Parkinson Disease and LRRK2

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A link between Parkinson disease (PD) and mutations in the leucine-rich repeat kinase-2 gene LRRK2 was first discovered in the early 21st century . In 2002, Funayama and colleagues reported a large Japanese kindred with an autosomal-dominant form of PD that was linked to a novel genetic risk locus on chromosome 12. [1] This locus, designated as PARK8, was subsequently associated with familial PD in Caucasian families. In 2004, 2 groups simultaneously identified the genetic cause underlying PARK8-associated PD when they described mutations in LRRK2. [2, 3]

Since this discovery, a large number of novel LRRK2 mutations have been described as putative causes of PD. While it is likely that many of these are truly pathogenic mutations, proof of pathogenicity is difficult, and only 5 LRRK2 mutations (G2019S, R1441C, R1441G, I2020T, and Y1699C) are unequivocally linked to disease based on disease segregation in large families and functional studies. [4, 5, 6, 7]

Mutations in the catalytic Roc-COR and kinase domains of LRRK2 are considered common causes of familial PD. Cell and animal models of PD have indicated that LRRK2 mutations affect vesicular trafficking, autophagy, protein synthesis, and cytoskeletal function. LRRK2 mutations have been shown to cause PD with age-related penetrance and clinical features identical to late-onset sporadic PD. According to biochemical studies, there is an increase in LRRK2 kinase activity and a decrease in GTPase activity for kinase domain and Roc-COR mutations, respectively. [8]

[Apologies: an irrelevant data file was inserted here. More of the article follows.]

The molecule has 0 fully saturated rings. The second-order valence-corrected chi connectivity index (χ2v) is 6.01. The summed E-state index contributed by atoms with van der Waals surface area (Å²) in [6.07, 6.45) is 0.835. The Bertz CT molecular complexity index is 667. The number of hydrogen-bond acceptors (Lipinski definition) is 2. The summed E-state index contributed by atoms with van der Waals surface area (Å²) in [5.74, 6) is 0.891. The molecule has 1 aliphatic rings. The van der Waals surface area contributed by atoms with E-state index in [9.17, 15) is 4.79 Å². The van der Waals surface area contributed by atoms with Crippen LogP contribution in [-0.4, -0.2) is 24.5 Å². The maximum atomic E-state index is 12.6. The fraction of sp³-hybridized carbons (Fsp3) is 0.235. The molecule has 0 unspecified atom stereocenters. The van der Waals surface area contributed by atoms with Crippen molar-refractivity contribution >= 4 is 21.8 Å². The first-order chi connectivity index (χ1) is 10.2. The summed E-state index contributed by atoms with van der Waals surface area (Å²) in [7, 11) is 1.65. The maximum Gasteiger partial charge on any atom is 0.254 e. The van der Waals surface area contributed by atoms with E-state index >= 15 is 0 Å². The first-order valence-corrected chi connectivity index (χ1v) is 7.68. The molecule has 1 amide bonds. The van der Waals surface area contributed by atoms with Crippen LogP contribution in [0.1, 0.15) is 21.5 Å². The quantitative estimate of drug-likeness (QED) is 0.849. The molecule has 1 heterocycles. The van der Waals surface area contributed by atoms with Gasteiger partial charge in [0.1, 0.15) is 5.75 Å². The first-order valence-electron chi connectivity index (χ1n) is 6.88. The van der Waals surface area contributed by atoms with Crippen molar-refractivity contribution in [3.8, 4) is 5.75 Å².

One study demonstrated that LRRK2 regulates lysosome size, number, and function in astrocytes, which endogenously express high levels of LRRK2. Expression of LRRK2 G2019S produces enlarged lysosomes and diminishes the lysosomal capacity of these cells. Enlarged lysosomes were also observed with the LRRK2 mutations R1441C or Y1699C. According to the study, the lysosomal defects associated with these mutations are dependent on both the catalytic activity of the kinase and autophosphorylation of LRRK2 at serine 1292. [9]

Comprehensive mutation screening has shown that frequencies of LRRK2 mutations vary significantly across different ethnic groups. A good example is the G2019S mutation, the most common LRRK2 mutation in Caucasian populations. Within outbred Caucasian populations, this single change is believed to underlie approximately 5% of PD cases with a family history of PD and approximately 2% of apparently sporadic PD cases, [10, 11] thus for approximately half of all LRRK2 mutations in these populations.

In Ashkenazi Jewish communities, about 40% of familial and 13% of sporadic cases carry this mutation, and, in North African Berber Arabs, the frequency is even higher; specifically, 39% of familial cases and 40% of sporadic cases. In contrast, in Asian populations, this mutation is only rarely detected. [12, 13, 14, 15, 16] Of note, genetic data point toward a single founder for the vast majority of the G2019S PD cases. [17]